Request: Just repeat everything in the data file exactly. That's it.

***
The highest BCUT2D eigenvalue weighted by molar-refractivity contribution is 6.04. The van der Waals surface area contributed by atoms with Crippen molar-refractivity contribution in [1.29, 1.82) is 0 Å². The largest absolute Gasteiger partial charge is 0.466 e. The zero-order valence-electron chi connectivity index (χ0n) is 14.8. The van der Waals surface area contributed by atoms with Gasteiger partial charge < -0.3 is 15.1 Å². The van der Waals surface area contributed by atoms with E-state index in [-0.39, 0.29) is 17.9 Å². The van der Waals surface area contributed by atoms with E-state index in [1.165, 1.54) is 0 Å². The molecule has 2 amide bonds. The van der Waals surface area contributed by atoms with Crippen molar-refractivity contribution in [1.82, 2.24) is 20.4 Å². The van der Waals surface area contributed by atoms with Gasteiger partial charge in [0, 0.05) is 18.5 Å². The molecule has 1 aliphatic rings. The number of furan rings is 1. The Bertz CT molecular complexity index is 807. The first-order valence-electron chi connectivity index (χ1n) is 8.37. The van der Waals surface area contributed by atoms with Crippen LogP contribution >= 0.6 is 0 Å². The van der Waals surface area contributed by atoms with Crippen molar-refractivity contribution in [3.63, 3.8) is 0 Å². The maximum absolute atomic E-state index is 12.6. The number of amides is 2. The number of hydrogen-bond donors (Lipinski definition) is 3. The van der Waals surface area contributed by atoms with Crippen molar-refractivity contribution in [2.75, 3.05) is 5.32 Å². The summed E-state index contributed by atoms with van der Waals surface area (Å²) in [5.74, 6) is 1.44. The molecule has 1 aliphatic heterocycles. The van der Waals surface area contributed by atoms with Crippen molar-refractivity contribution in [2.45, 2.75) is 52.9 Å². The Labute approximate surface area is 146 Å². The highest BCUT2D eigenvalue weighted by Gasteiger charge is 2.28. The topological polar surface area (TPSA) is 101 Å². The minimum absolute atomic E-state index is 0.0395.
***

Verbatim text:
The highest BCUT2D eigenvalue weighted by molar-refractivity contribution is 6.04. The van der Waals surface area contributed by atoms with Crippen molar-refractivity contribution in [1.29, 1.82) is 0 Å². The largest absolute Gasteiger partial charge is 0.466 e. The zero-order valence-electron chi connectivity index (χ0n) is 14.8. The van der Waals surface area contributed by atoms with Gasteiger partial charge < -0.3 is 15.1 Å². The van der Waals surface area contributed by atoms with E-state index in [-0.39, 0.29) is 17.9 Å². The van der Waals surface area contributed by atoms with E-state index in [1.165, 1.54) is 0 Å². The molecule has 2 amide bonds. The van der Waals surface area contributed by atoms with Crippen molar-refractivity contribution in [1.82, 2.24) is 20.4 Å². The van der Waals surface area contributed by atoms with Gasteiger partial charge in [0, 0.05) is 18.5 Å². The molecule has 1 aliphatic rings. The number of furan rings is 1. The Bertz CT molecular complexity index is 807. The first-order valence-electron chi connectivity index (χ1n) is 8.37. The van der Waals surface area contributed by atoms with Crippen LogP contribution >= 0.6 is 0 Å². The van der Waals surface area contributed by atoms with Crippen molar-refractivity contribution in [3.63, 3.8) is 0 Å². The maximum absolute atomic E-state index is 12.6. The number of amides is 2. The number of hydrogen-bond donors (Lipinski definition) is 3. The van der Waals surface area contributed by atoms with Crippen molar-refractivity contribution in [2.75, 3.05) is 5.32 Å². The summed E-state index contributed by atoms with van der Waals surface area (Å²) in [5.74, 6) is 1.44. The molecule has 1 aliphatic heterocycles. The van der Waals surface area contributed by atoms with Crippen molar-refractivity contribution in [2.45, 2.75) is 52.9 Å². The Labute approximate surface area is 146 Å². The highest BCUT2D eigenvalue weighted by Gasteiger charge is 2.28. The topological polar surface area (TPSA) is 101 Å². The minimum absolute atomic E-state index is 0.0395.